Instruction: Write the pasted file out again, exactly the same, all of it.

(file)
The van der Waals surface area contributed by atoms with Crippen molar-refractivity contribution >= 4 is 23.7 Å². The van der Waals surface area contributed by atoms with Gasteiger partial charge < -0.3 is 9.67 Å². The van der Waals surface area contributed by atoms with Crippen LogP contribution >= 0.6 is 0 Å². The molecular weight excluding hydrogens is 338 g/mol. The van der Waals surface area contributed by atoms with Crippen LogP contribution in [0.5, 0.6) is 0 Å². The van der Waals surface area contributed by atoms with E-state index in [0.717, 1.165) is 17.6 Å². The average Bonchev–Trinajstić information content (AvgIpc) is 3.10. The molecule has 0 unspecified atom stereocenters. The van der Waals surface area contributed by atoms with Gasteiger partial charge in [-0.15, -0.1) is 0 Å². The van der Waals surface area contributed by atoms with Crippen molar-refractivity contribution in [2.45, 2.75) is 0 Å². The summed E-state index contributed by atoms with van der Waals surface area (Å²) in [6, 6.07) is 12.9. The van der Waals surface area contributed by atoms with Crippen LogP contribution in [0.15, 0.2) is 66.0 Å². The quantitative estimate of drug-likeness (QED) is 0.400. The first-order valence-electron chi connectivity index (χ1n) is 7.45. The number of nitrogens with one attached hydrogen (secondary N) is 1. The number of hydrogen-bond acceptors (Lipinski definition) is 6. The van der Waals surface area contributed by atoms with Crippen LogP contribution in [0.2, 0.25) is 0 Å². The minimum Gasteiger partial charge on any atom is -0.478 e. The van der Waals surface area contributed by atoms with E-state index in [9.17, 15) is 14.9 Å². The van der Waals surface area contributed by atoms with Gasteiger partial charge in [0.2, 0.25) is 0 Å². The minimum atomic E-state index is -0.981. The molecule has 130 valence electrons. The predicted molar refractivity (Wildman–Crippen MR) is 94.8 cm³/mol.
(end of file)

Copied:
The van der Waals surface area contributed by atoms with Crippen molar-refractivity contribution >= 4 is 23.7 Å². The van der Waals surface area contributed by atoms with Gasteiger partial charge < -0.3 is 9.67 Å². The van der Waals surface area contributed by atoms with Crippen LogP contribution >= 0.6 is 0 Å². The molecular weight excluding hydrogens is 338 g/mol. The van der Waals surface area contributed by atoms with Crippen LogP contribution in [0.5, 0.6) is 0 Å². The van der Waals surface area contributed by atoms with E-state index in [0.717, 1.165) is 17.6 Å². The average Bonchev–Trinajstić information content (AvgIpc) is 3.10. The molecule has 0 unspecified atom stereocenters. The van der Waals surface area contributed by atoms with Gasteiger partial charge in [-0.15, -0.1) is 0 Å². The van der Waals surface area contributed by atoms with Crippen molar-refractivity contribution in [2.45, 2.75) is 0 Å². The summed E-state index contributed by atoms with van der Waals surface area (Å²) in [6, 6.07) is 12.9. The van der Waals surface area contributed by atoms with Crippen LogP contribution in [0.15, 0.2) is 66.0 Å². The quantitative estimate of drug-likeness (QED) is 0.400. The first-order valence-electron chi connectivity index (χ1n) is 7.45. The number of nitrogens with one attached hydrogen (secondary N) is 1. The number of hydrogen-bond acceptors (Lipinski definition) is 6. The van der Waals surface area contributed by atoms with Crippen LogP contribution in [0.2, 0.25) is 0 Å². The minimum Gasteiger partial charge on any atom is -0.478 e. The van der Waals surface area contributed by atoms with E-state index in [9.17, 15) is 14.9 Å². The van der Waals surface area contributed by atoms with Gasteiger partial charge in [0.2, 0.25) is 0 Å². The minimum atomic E-state index is -0.981. The molecule has 130 valence electrons. The predicted molar refractivity (Wildman–Crippen MR) is 94.8 cm³/mol.